This time of year, the days get longer, the nights are shorter, so the total time where the battery's need to power the house is just at the point where the system stays on inverter power all night, and with the huge solar array, the batteries are fully recharged by 10AM.
Nice to see the batteries make it all night.
During the day, a lot of watts are not being used, so the next stage of the project is to move the big loads to the inverter, with a way to only allow operation when the power can be replenished by the sun in real time. To allow off grid operation overnight, we don't want the 4kW water heater or 4500W electric range to operate then.
The plan is to use high power Solid State relays to enable or disable these big loads, based on the power available. The hot water heater is a load that has inherent built in storage, so does the air compressor, so when no one else needs high power during the day, we can dump heat into the tank, and the temperature will stay hot all night.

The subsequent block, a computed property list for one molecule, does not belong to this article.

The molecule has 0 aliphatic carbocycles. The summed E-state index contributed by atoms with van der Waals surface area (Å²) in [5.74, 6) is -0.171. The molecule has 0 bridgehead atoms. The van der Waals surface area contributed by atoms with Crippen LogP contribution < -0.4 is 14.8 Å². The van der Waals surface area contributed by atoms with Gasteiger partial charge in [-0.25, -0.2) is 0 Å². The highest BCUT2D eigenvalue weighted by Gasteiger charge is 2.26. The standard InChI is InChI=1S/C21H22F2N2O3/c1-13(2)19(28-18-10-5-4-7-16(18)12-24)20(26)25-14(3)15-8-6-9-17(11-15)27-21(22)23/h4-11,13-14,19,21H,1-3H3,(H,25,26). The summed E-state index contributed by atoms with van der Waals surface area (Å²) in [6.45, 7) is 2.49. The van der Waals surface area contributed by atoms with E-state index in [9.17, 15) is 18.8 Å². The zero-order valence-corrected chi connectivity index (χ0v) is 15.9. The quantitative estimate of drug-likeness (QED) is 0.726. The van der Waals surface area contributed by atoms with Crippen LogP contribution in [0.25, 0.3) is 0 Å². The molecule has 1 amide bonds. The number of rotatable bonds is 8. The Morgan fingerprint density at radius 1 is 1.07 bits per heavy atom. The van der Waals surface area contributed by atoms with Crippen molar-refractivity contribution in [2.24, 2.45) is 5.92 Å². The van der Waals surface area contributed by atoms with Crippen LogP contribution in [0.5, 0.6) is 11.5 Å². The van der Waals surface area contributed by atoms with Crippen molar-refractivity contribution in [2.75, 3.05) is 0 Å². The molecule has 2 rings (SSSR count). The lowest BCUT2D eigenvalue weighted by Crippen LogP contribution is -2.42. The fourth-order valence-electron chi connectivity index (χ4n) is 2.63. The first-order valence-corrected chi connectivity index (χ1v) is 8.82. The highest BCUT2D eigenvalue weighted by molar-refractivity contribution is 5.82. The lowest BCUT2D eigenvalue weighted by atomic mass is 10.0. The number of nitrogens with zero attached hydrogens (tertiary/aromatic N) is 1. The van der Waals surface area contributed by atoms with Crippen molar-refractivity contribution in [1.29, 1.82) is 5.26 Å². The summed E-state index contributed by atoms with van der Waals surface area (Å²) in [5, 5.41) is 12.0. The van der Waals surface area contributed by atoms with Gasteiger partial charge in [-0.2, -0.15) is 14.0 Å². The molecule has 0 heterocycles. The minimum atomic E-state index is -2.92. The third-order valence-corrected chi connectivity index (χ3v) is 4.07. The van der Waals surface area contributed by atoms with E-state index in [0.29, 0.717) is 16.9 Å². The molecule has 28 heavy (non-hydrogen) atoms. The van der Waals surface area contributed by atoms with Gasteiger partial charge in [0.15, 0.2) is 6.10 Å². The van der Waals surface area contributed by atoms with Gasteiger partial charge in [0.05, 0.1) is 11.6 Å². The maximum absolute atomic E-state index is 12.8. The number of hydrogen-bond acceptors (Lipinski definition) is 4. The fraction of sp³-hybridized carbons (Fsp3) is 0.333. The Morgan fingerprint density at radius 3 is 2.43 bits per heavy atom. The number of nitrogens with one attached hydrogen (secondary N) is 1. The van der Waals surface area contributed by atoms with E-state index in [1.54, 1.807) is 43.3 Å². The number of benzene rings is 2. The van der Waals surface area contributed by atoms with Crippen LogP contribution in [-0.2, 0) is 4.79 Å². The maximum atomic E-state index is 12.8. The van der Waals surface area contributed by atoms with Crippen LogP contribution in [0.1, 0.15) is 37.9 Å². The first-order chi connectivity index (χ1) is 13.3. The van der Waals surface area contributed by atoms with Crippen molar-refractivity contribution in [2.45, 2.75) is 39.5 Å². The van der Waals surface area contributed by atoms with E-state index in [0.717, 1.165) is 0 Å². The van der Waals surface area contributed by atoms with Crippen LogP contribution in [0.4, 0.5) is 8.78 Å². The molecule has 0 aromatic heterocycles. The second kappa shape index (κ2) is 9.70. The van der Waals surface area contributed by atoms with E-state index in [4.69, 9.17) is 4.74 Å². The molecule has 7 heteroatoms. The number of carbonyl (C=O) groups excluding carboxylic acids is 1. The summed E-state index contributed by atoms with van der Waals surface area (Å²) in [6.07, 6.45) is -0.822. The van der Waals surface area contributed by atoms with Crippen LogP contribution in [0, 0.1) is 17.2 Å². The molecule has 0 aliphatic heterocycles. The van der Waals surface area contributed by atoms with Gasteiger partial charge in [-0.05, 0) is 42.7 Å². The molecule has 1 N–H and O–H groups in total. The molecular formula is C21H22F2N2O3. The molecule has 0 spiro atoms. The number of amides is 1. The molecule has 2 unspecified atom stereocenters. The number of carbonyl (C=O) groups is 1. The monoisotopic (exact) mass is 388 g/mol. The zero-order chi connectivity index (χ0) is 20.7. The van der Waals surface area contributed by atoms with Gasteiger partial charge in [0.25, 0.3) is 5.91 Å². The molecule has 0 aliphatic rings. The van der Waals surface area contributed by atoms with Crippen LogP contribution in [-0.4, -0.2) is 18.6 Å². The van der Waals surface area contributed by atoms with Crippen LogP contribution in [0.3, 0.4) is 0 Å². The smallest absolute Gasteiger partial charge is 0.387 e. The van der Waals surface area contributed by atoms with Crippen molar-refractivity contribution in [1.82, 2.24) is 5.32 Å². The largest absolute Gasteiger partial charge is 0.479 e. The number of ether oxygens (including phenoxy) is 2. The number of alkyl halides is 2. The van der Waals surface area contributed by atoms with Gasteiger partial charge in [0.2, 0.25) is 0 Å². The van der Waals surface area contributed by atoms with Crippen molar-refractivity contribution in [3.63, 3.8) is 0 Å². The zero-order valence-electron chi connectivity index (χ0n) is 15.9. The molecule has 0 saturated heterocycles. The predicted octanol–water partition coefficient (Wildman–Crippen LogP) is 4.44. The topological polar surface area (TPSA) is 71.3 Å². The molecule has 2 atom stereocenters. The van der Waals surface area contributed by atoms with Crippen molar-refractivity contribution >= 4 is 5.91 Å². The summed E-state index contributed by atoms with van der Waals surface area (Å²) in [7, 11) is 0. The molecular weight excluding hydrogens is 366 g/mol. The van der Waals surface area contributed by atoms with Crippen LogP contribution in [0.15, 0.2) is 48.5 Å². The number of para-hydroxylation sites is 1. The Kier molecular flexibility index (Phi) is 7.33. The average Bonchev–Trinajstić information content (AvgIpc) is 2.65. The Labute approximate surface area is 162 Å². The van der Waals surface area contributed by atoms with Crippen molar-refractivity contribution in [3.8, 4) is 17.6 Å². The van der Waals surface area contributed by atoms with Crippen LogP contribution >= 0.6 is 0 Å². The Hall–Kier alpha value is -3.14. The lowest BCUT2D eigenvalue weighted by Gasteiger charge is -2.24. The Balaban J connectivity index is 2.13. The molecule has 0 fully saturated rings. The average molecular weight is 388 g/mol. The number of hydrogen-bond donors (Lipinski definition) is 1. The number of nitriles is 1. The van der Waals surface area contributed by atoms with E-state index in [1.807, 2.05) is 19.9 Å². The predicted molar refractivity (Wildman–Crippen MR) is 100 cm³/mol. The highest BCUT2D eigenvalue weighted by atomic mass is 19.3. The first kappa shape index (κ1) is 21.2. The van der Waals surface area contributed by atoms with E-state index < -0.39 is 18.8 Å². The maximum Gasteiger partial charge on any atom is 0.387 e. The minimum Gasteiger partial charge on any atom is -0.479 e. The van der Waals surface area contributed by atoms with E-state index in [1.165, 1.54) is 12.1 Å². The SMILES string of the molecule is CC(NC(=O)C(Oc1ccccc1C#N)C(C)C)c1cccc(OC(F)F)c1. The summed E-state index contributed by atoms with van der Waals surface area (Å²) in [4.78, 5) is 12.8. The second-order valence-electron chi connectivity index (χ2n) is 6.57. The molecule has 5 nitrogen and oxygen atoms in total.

The range is a bit more tricky, as the inverter will be overloaded if both the range and the water heater are on at the same time, so the plan is to design a load management system that will divert the daytime excess energy to the hot water tank, compressed air, until they are fully charged, and to turn off those loads if the electric range or the welder need power, and to switch the electric range to the grid if Sue wants to cook after the sun goes down.I am finding out that the outback inverter data logging and monitoring system is not very powerful, unless you buy more components. You cant control the inverter or change settings without the MATE3 controller, the MATE 3 does not include a USB output unless you buy a USB card that plugs into it. They sell the card that uses a microchip USB processor for $75, which is using $3 worth of components.
Then you find that the battery monitoring requires a Flexnet DC computer ($275) and additional shunt ($25) to give you the net Amp hours in and out so you can better understand your battery condition. Then you find that to use the Mate3 and the flexnet dc computers, you need a custom network router for another $150, when a better design could have given you all of this in the inverter and Mate3.
Well at this point, I don't have a lot of options, and with those components, I can write a labview data logger and control program that will tie together all the Misc parts. Why is it never easy!